How does WordPress handle MySQL row lock errors?

The question:

If there is a WordPress plugin which updates rows in a custom table, but that update encounters a row lock, what happens? E.g. two users simultaneously fire an update on TABLE1, one setting AGE=1 and the other setting AGE=2:

  • Will there be a row lock at all?
  • Will MySQL handle this “gracefully” and one of the 2 updates simply be “lost”?
  • Does WordPress handle it gracefully?
  • Do I need to take care of it in the plugin?

The data is not very important, as in I dont need to track every change. But I do need to handle any errors that might arise.

The Solutions:

Below are the methods you can try. The first solution is probably the best. Try others if the first one doesn’t work. Senior developers aren’t just copying/pasting – they read the methods carefully & apply them wisely to each case.

Method 1

Strictly from a MySQL Point-of-View


MyISAM Storage Engine

  • Table locks
  • Writes are first come, first serve
  • Reads slow down writes from initiating

InnoDB Storage Engine

  • Row locks
  • Transactions (non blocking)
  • Deadlock may occur when updating indexes


If the underlying tables use the MyISAM Storage Engine, row locks are not possible. Each DML statement (INSERT,UPDATE, and DELETE) causes a full table lock.

If 50 DB Connections attempt to update onw row in mydb.mytable

  • 1 table lock, 1 update, 49 DB Connections wait
  • 1 table lock, 1 update, 48 DB Connections wait
  • 1 table lock, 1 update, 47 DB Connections wait
  • 1 table lock, 1 update, 02 DB Connections wait
  • 1 table lock, 1 update, 01 DB Connections waits

Get the picture? You can see where a bottleneck can occur on just one table. Now, imagine a heavily-trafficked WordPress site. SELECTs get priority over DML Statements (The exception would be concurrent INSERTs on MyISAM tables, provided the MyISAM table has only SELECTs and INSERTs done with no gaps in between). Hundreds, or even dozens, of SELECTs in between DML Statements can slow down the aformentioned bottleneck even more.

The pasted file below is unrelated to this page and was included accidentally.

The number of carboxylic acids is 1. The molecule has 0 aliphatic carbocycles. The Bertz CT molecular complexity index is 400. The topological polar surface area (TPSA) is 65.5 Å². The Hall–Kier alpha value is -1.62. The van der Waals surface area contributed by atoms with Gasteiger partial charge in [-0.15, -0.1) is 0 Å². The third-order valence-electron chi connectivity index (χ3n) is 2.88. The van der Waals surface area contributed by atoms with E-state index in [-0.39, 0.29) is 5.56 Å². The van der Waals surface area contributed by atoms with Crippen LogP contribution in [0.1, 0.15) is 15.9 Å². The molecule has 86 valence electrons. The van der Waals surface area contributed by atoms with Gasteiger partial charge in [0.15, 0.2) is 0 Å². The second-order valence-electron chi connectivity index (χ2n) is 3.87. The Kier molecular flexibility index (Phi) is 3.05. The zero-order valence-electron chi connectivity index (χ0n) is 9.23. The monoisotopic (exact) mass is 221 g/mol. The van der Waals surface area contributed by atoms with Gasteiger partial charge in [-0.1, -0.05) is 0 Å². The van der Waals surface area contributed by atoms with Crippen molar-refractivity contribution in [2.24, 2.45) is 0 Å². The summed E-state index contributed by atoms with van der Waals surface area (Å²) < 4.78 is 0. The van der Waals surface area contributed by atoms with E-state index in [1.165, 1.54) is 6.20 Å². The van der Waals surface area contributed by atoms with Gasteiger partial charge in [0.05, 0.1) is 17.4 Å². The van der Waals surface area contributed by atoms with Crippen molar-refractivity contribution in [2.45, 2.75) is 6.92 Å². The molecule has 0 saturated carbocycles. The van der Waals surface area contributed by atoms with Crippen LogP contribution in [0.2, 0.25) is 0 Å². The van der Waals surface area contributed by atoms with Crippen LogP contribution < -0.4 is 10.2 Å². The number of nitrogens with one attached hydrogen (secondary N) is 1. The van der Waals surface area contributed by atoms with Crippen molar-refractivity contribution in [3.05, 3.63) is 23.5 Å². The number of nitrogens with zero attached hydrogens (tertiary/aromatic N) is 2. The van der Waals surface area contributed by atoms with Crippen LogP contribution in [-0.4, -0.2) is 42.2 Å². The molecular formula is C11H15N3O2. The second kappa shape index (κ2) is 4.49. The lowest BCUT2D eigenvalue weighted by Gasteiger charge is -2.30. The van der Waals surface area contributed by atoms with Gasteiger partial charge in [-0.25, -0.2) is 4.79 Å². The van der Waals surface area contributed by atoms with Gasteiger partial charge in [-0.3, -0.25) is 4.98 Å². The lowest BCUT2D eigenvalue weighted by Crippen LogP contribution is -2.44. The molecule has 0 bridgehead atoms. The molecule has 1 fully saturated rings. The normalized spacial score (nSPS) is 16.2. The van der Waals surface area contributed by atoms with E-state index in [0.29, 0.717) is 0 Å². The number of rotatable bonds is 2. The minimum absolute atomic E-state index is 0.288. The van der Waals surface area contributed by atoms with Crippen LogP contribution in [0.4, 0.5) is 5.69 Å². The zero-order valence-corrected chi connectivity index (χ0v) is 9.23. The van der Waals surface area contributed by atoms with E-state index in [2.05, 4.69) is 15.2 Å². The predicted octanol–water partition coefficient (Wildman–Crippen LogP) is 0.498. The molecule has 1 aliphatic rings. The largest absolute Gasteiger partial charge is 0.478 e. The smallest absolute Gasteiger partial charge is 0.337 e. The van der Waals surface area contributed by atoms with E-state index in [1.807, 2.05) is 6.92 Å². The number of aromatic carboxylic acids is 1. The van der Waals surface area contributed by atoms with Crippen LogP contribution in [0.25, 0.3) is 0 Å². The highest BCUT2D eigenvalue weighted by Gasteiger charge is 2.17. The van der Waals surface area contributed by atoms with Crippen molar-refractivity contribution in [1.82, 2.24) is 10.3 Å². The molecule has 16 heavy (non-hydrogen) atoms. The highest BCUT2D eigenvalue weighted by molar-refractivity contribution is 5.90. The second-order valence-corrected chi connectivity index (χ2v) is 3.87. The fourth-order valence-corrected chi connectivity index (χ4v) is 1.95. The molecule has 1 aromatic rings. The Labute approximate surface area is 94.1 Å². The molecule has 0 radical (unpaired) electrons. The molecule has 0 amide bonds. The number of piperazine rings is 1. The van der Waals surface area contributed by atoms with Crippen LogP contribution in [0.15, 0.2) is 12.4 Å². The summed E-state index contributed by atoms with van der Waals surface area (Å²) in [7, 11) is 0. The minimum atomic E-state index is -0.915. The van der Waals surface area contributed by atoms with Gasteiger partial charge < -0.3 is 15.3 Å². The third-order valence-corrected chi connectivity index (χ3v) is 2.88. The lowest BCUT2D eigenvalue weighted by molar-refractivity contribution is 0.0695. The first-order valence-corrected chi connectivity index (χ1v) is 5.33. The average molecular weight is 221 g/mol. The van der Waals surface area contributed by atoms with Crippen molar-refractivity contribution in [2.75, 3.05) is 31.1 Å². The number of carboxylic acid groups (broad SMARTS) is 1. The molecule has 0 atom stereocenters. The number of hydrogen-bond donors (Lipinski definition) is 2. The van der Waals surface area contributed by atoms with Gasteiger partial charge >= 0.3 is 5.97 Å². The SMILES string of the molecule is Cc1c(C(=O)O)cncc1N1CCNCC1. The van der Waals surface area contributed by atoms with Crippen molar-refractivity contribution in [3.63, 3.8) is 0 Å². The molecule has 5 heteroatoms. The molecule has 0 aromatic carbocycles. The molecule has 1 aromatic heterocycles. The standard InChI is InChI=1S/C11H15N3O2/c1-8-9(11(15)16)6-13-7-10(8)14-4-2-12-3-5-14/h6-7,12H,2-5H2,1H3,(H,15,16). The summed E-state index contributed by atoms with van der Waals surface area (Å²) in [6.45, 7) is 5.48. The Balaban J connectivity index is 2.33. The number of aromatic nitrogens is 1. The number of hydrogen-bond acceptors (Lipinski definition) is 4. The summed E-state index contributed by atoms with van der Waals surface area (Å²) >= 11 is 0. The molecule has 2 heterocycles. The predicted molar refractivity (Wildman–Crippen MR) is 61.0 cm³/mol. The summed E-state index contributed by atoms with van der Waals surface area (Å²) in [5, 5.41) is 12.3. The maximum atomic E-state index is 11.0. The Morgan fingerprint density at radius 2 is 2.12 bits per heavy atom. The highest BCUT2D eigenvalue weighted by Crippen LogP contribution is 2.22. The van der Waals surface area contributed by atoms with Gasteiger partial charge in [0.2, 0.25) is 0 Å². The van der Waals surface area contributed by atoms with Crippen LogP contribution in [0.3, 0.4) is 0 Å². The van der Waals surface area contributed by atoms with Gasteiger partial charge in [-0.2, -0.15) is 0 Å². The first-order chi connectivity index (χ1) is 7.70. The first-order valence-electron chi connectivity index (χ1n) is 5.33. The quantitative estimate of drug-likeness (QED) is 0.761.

The saving grace of MyISAM in a heavily trafficked WordPress site is that deadlocks can never occur.

If the underlying tables use the InnoDB Storage Engine, row locks (even on the same row) can never block reads, but deadlocks are still possible during writes. With AUTOCOMMIT=0 set in /etc/my.cnf, each DML statement (INSERT,UPDATE, and DELETE) will be executed as a single line transaction. Individual row locks are issued. Thus, 50 DB Connections can go after 50 different rows and nothing tragic happens.

Where can deadlocks come in?

Since the PRIMARY KEY of InnoDB tables is contained within the Clustered Index (internally known as the gen_clust_index), the row data is tightly coupled with the index entries. Any index made against columns not part of the PRIMARY KEY are cataloged with two basic items, 1) the column value, and 2) the gen_clust_index key. At times, updating indexed columns in InnoDB may cause what I jokingly call index constipation. That’s occurs when two or more locks are generated on index entries stored close to one another. This is possible in a heavily trafficked website.

I once helped a Developer see why this can happen in the DBA StackExchange. That developer made code changes afterwards. Here were those posts:


One of the updates will be lost regardless of the Storage Engine. Only the last UPDATE on a column sets the final value.


This post does not favor either Storage Engine. These are simply the facts about what can and will happen when writing to tables.

All methods was sourced from or, is licensed under cc by-sa 2.5, cc by-sa 3.0 and cc by-sa 4.0

Leave a Comment